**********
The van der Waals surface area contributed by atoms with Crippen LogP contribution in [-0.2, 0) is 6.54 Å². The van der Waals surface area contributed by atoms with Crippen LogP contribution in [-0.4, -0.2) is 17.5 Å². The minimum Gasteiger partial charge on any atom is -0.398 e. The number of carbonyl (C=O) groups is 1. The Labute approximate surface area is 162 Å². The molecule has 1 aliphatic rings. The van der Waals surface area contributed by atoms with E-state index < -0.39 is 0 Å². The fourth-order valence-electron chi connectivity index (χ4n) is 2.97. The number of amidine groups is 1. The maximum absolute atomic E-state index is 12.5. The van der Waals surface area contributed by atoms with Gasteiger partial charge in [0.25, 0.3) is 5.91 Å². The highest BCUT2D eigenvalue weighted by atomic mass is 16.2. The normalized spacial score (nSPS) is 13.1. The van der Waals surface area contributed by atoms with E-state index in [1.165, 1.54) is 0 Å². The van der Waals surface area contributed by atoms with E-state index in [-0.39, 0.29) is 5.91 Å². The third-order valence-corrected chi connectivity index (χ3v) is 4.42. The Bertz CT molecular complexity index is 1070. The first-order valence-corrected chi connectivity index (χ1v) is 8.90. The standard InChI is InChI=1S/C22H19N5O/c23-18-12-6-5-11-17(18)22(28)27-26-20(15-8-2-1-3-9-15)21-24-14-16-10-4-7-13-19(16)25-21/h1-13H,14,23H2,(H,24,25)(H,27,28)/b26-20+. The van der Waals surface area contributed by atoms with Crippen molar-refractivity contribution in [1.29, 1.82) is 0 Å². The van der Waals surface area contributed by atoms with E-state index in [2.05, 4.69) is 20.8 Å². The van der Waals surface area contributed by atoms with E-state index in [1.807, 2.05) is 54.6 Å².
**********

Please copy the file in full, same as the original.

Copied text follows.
The van der Waals surface area contributed by atoms with Crippen LogP contribution in [-0.2, 0) is 6.54 Å². The van der Waals surface area contributed by atoms with Crippen LogP contribution in [-0.4, -0.2) is 17.5 Å². The minimum Gasteiger partial charge on any atom is -0.398 e. The number of carbonyl (C=O) groups is 1. The Labute approximate surface area is 162 Å². The molecule has 1 aliphatic rings. The van der Waals surface area contributed by atoms with E-state index < -0.39 is 0 Å². The fourth-order valence-electron chi connectivity index (χ4n) is 2.97. The number of amidine groups is 1. The maximum absolute atomic E-state index is 12.5. The van der Waals surface area contributed by atoms with Gasteiger partial charge in [0.25, 0.3) is 5.91 Å². The highest BCUT2D eigenvalue weighted by atomic mass is 16.2. The normalized spacial score (nSPS) is 13.1. The van der Waals surface area contributed by atoms with E-state index in [1.165, 1.54) is 0 Å². The van der Waals surface area contributed by atoms with E-state index in [-0.39, 0.29) is 5.91 Å². The third-order valence-corrected chi connectivity index (χ3v) is 4.42. The Bertz CT molecular complexity index is 1070. The first-order valence-corrected chi connectivity index (χ1v) is 8.90. The standard InChI is InChI=1S/C22H19N5O/c23-18-12-6-5-11-17(18)22(28)27-26-20(15-8-2-1-3-9-15)21-24-14-16-10-4-7-13-19(16)25-21/h1-13H,14,23H2,(H,24,25)(H,27,28)/b26-20+. The van der Waals surface area contributed by atoms with Crippen molar-refractivity contribution in [1.29, 1.82) is 0 Å². The van der Waals surface area contributed by atoms with E-state index in [2.05, 4.69) is 20.8 Å². The van der Waals surface area contributed by atoms with E-state index in [1.807, 2.05) is 54.6 Å².